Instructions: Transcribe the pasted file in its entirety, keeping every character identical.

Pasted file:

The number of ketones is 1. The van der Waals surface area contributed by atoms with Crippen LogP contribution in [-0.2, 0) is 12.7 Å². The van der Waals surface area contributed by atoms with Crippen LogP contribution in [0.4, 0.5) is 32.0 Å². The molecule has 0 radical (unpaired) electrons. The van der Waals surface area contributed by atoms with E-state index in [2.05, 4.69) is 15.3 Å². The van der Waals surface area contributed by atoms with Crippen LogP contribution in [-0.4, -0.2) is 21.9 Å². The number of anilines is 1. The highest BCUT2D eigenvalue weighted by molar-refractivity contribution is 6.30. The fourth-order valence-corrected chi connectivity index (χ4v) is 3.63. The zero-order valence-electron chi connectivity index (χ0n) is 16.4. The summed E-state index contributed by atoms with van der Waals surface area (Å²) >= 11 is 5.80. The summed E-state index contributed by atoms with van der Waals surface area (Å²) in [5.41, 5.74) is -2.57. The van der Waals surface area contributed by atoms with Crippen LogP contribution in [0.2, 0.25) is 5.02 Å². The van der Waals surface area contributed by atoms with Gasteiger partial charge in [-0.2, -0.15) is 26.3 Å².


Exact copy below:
The number of ketones is 1. The van der Waals surface area contributed by atoms with Crippen LogP contribution in [-0.2, 0) is 12.7 Å². The van der Waals surface area contributed by atoms with Crippen LogP contribution in [0.4, 0.5) is 32.0 Å². The molecule has 0 radical (unpaired) electrons. The van der Waals surface area contributed by atoms with E-state index in [2.05, 4.69) is 15.3 Å². The van der Waals surface area contributed by atoms with Crippen LogP contribution in [-0.4, -0.2) is 21.9 Å². The number of anilines is 1. The highest BCUT2D eigenvalue weighted by molar-refractivity contribution is 6.30. The fourth-order valence-corrected chi connectivity index (χ4v) is 3.63. The zero-order valence-electron chi connectivity index (χ0n) is 16.4. The summed E-state index contributed by atoms with van der Waals surface area (Å²) >= 11 is 5.80. The summed E-state index contributed by atoms with van der Waals surface area (Å²) in [5.41, 5.74) is -2.57. The van der Waals surface area contributed by atoms with Crippen LogP contribution in [0.2, 0.25) is 5.02 Å². The van der Waals surface area contributed by atoms with Gasteiger partial charge in [-0.2, -0.15) is 26.3 Å².